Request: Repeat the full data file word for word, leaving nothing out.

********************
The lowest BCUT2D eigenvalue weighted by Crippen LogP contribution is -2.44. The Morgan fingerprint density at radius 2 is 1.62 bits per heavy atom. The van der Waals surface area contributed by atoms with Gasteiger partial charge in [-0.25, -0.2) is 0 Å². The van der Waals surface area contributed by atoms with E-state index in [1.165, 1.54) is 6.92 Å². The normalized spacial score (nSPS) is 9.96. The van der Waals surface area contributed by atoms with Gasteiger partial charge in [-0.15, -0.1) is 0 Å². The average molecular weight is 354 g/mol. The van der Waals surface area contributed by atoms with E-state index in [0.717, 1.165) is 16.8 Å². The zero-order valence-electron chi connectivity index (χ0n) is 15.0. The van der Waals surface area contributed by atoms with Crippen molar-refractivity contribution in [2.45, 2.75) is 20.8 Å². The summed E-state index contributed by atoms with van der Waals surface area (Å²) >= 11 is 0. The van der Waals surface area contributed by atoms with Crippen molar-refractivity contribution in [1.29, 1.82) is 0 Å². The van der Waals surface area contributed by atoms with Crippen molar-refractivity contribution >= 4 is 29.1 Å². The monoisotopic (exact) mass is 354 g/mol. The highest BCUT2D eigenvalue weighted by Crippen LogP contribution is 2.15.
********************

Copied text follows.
The lowest BCUT2D eigenvalue weighted by Crippen LogP contribution is -2.44. The Morgan fingerprint density at radius 2 is 1.62 bits per heavy atom. The van der Waals surface area contributed by atoms with Gasteiger partial charge in [-0.25, -0.2) is 0 Å². The van der Waals surface area contributed by atoms with E-state index in [1.165, 1.54) is 6.92 Å². The normalized spacial score (nSPS) is 9.96. The van der Waals surface area contributed by atoms with Gasteiger partial charge in [-0.15, -0.1) is 0 Å². The average molecular weight is 354 g/mol. The van der Waals surface area contributed by atoms with E-state index in [0.717, 1.165) is 16.8 Å². The zero-order valence-electron chi connectivity index (χ0n) is 15.0. The van der Waals surface area contributed by atoms with Crippen molar-refractivity contribution in [2.45, 2.75) is 20.8 Å². The summed E-state index contributed by atoms with van der Waals surface area (Å²) >= 11 is 0. The van der Waals surface area contributed by atoms with Crippen molar-refractivity contribution in [1.29, 1.82) is 0 Å². The van der Waals surface area contributed by atoms with Crippen molar-refractivity contribution >= 4 is 29.1 Å². The monoisotopic (exact) mass is 354 g/mol. The highest BCUT2D eigenvalue weighted by Crippen LogP contribution is 2.15.